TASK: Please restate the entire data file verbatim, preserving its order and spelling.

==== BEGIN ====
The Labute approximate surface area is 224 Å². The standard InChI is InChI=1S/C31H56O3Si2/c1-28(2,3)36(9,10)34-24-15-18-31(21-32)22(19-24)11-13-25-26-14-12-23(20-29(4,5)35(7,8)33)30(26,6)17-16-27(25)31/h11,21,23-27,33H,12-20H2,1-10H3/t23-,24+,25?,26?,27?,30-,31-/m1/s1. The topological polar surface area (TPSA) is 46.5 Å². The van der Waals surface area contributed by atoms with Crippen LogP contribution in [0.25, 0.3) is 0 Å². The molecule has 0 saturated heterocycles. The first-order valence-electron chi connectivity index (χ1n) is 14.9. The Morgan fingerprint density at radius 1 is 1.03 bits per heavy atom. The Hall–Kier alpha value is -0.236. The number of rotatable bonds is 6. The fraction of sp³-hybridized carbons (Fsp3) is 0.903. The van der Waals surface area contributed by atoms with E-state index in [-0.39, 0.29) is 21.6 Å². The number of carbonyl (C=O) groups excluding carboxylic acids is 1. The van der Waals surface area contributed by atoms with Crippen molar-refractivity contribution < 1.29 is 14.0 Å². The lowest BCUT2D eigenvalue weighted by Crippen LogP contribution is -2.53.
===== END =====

The Labute approximate surface area is 224 Å². The standard InChI is InChI=1S/C31H56O3Si2/c1-28(2,3)36(9,10)34-24-15-18-31(21-32)22(19-24)11-13-25-26-14-12-23(20-29(4,5)35(7,8)33)30(26,6)17-16-27(25)31/h11,21,23-27,33H,12-20H2,1-10H3/t23-,24+,25?,26?,27?,30-,31-/m1/s1. The topological polar surface area (TPSA) is 46.5 Å². The van der Waals surface area contributed by atoms with Crippen LogP contribution in [0.25, 0.3) is 0 Å². The molecule has 0 saturated heterocycles. The first-order valence-electron chi connectivity index (χ1n) is 14.9. The Morgan fingerprint density at radius 1 is 1.03 bits per heavy atom. The Hall–Kier alpha value is -0.236. The number of rotatable bonds is 6. The fraction of sp³-hybridized carbons (Fsp3) is 0.903. The van der Waals surface area contributed by atoms with E-state index in [-0.39, 0.29) is 21.6 Å². The number of carbonyl (C=O) groups excluding carboxylic acids is 1. The van der Waals surface area contributed by atoms with Crippen molar-refractivity contribution < 1.29 is 14.0 Å². The lowest BCUT2D eigenvalue weighted by Crippen LogP contribution is -2.53.